Windows 8 gives a little more attention to multiple monitors. Oh look — a feature for traditional PCs.

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PC Mag highlights enhanced support for multiple monitor systems in the upcoming Windows 8 Release Preview. It is like Microsoft has finally thrown a bone to the desktop and to a lesser extent, the laptop. Some features that were mentioned in the article have been around for a while, however.


If you have given the gift of a multiple monitor setup — do not expect a take-backsies without a fight.


Chloe Albanesius of PC Mag wrote an article which outlines what enhanced support multiple monitor users will experience if they move to Windows 8. A refreshing suspend of the ctrl-alt-deleterious news. Or maybe Microsoft was just afraid of being attacked with vestigial display cables?


Just think of the possibilities of per-monitor backgrounds… a shrine just for Josh…


The article opens with a description of the author’s triple monitor setup. Oddly enough my layout is very often an exact mirror image of her layout, horizontally. I would not be surprised if that choice was due to my left-handedness — very amused, but not surprised.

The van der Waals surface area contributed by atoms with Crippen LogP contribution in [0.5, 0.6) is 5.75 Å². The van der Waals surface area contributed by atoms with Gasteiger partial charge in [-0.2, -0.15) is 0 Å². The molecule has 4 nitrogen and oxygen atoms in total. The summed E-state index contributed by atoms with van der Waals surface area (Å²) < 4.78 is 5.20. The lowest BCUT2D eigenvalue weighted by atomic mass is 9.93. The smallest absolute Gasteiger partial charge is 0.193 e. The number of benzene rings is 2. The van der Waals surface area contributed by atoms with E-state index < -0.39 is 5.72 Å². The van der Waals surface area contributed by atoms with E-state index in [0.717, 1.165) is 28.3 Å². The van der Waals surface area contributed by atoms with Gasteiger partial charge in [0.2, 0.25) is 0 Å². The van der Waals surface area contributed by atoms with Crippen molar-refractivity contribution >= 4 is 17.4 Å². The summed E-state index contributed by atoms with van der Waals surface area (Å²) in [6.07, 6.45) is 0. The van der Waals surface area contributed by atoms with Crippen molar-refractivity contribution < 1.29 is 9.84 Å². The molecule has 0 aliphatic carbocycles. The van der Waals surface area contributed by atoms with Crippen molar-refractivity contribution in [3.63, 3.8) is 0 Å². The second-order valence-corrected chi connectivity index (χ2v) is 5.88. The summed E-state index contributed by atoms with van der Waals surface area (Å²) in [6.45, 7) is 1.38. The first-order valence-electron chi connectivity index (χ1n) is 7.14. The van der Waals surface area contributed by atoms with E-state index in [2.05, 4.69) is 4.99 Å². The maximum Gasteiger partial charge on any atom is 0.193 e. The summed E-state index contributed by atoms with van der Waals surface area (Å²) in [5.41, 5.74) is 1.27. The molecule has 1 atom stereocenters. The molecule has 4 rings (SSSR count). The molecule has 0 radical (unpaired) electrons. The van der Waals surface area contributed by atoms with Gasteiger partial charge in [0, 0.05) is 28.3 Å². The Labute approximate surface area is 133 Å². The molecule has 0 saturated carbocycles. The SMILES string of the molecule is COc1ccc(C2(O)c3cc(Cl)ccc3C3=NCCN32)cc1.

Windows 8 will make it easy to load different backgrounds for each monitor but earlier versions were capable of that for as long as I could remember. The trick is to create a single very large background image in a program like Photoshop or The GIMP. This very large image must have the same dimensions as the sum of your monitor resolutions horizontally by the sum of your monitor resolutions vertically. The top left of that image is the top left of your “primary” monitor. Fill in the backgrounds wherever the desired monitor falls on that grid — making sure to put whatever is above and to the left of the top left corner of the primary monitor at the extreme right and bottom. Set that background to “tiled” and you are set.


Notice how I never said that making it easier would be unwelcomed rather just that it was already possible.


The more important features include the ability to enable the taskbar on each monitor and customize how icons will appear for each display. That, combined with enabling corner context support for each monitor should help alleviate some of the juggling over real estate on the primary monitor.


You should be able to see all the changes for multiple monitor users in the upcoming Windows 8 Release Preview.


That is, of course, unless Microsoft ends up starting from scratch before they launch — again.

Source: PC Mag

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